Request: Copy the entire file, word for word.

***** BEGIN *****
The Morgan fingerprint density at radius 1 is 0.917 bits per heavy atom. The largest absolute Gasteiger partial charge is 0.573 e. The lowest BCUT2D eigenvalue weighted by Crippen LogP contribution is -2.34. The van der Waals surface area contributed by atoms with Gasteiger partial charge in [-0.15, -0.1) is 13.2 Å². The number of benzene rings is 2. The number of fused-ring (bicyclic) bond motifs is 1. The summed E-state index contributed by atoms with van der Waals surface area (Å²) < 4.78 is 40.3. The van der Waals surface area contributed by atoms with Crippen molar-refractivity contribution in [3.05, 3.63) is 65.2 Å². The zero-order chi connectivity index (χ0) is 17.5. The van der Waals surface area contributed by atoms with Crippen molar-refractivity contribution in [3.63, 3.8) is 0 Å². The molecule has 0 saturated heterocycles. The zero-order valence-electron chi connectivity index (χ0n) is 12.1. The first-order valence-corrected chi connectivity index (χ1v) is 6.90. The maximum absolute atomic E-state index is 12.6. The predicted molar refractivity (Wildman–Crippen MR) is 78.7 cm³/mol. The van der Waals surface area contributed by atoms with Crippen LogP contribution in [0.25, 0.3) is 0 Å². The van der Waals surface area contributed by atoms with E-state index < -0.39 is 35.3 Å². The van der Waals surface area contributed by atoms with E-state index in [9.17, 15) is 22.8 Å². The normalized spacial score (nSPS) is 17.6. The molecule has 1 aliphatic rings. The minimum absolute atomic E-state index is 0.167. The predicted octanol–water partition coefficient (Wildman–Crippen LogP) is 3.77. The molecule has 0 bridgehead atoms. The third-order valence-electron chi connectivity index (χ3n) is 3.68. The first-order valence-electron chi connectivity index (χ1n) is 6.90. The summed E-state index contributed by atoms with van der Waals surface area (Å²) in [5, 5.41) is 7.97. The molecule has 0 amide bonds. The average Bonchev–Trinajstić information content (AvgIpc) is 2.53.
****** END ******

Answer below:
The Morgan fingerprint density at radius 1 is 0.917 bits per heavy atom. The largest absolute Gasteiger partial charge is 0.573 e. The lowest BCUT2D eigenvalue weighted by Crippen LogP contribution is -2.34. The van der Waals surface area contributed by atoms with Gasteiger partial charge in [-0.15, -0.1) is 13.2 Å². The number of benzene rings is 2. The number of fused-ring (bicyclic) bond motifs is 1. The summed E-state index contributed by atoms with van der Waals surface area (Å²) < 4.78 is 40.3. The van der Waals surface area contributed by atoms with Crippen molar-refractivity contribution in [3.05, 3.63) is 65.2 Å². The zero-order chi connectivity index (χ0) is 17.5. The van der Waals surface area contributed by atoms with Crippen molar-refractivity contribution in [3.63, 3.8) is 0 Å². The molecule has 0 saturated heterocycles. The zero-order valence-electron chi connectivity index (χ0n) is 12.1. The first-order valence-corrected chi connectivity index (χ1v) is 6.90. The maximum absolute atomic E-state index is 12.6. The predicted molar refractivity (Wildman–Crippen MR) is 78.7 cm³/mol. The van der Waals surface area contributed by atoms with Crippen LogP contribution in [0.25, 0.3) is 0 Å². The van der Waals surface area contributed by atoms with E-state index < -0.39 is 35.3 Å². The van der Waals surface area contributed by atoms with E-state index in [9.17, 15) is 22.8 Å². The normalized spacial score (nSPS) is 17.6. The molecule has 1 aliphatic rings. The minimum absolute atomic E-state index is 0.167. The predicted octanol–water partition coefficient (Wildman–Crippen LogP) is 3.77. The molecule has 0 bridgehead atoms. The third-order valence-electron chi connectivity index (χ3n) is 3.68. The first-order valence-electron chi connectivity index (χ1n) is 6.90. The summed E-state index contributed by atoms with van der Waals surface area (Å²) in [5, 5.41) is 7.97. The molecule has 0 amide bonds. The average Bonchev–Trinajstić information content (AvgIpc) is 2.53.